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February 2, 2021 11:09 am

Arkansas Lawmakers Consider Bill to Mandate Holocaust Education in Public Schools

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The state capitol of Arkansas. Photo: Wikimedia Commons. – Lawmakers in Arkansas have introduced a bill that would mandate Holocaust education to be taught in all public schools starting with the 2021-22 school year. The move comes a few months after a report by the Conference on Jewish Material Claims Against Germany found that the state ranked last in Holocaust knowledge.

According to U.S. Millennial Holocaust Knowledge and Awareness Survey, only 17 percent of millennials and Gen Z residents in Arkansas meet Holocaust knowledge criteria,” defined as “definitely” having heard of the Holocaust, being able to name a concentration camp, death camp or ghetto and knowing that 6 million Jews were killed during the Holocaust.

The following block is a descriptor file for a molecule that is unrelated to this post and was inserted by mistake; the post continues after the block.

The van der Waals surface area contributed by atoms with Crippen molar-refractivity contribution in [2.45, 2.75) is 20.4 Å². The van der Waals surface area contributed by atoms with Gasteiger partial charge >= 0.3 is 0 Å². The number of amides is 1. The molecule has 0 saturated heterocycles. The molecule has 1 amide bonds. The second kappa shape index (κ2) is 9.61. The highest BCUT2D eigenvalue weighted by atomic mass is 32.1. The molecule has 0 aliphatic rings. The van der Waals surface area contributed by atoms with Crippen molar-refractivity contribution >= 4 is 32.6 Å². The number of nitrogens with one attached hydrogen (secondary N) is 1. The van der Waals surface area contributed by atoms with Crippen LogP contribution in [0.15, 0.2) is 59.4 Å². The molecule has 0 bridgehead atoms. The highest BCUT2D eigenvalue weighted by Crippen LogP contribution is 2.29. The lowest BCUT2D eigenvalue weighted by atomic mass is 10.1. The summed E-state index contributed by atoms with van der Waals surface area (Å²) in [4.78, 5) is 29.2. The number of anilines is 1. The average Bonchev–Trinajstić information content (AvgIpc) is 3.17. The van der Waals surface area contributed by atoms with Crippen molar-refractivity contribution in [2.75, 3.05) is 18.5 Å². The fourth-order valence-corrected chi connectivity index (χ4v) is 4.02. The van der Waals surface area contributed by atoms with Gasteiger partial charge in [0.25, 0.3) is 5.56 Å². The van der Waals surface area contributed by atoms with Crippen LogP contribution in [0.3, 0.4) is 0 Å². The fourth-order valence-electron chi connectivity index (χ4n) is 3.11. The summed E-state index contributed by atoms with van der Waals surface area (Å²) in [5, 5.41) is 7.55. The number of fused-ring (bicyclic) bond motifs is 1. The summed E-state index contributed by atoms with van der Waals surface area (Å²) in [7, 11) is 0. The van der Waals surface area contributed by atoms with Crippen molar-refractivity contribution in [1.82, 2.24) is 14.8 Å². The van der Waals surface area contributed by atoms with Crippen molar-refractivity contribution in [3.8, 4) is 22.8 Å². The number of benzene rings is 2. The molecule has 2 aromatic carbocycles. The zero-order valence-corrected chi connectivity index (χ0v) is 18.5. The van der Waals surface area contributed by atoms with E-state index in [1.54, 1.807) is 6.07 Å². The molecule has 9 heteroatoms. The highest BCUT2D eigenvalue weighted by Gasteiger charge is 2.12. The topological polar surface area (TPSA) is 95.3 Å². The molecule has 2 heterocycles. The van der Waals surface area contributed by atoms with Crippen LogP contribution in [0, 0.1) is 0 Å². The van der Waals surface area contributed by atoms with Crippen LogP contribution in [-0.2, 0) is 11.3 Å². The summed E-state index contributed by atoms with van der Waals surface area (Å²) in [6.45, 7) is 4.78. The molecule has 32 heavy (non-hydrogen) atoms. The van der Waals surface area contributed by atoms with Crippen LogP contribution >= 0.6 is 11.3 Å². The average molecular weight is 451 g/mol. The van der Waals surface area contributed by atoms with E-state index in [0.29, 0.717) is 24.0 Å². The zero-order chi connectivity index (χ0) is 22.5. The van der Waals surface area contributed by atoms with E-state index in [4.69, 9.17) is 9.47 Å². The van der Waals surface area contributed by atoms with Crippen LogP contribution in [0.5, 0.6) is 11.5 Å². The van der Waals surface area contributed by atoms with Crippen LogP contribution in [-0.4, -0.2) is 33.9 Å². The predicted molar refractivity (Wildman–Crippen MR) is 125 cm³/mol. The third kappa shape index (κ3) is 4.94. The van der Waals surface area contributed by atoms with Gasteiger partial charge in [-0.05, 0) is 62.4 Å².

The report, released back in September, was the first-ever survey that focused on all 50 states and aimed specifically at millennials and Gen Z—those between the ages of 18-39.

Nationally, the study found that 63 percent of all national survey respondents do not know that 6 million Jews were murdered and 36 percent thought that “2 million or fewer Jews” were killed during the Holocaust.

Only 31 percent of Arkansas residents survey knew how many Jews perished in the Holocaust.

The Arkansas law aims to generate an “understand of the causes, course and effects of the Holocaust.” It would also educate students on the “ramifications of bullying, bigotry, stereotyping and discrimination” while encouraging diversity and tolerance for all.

More than 30 state representatives and about 20 state senators are co-signers to the legislation, which has bipartisan support.

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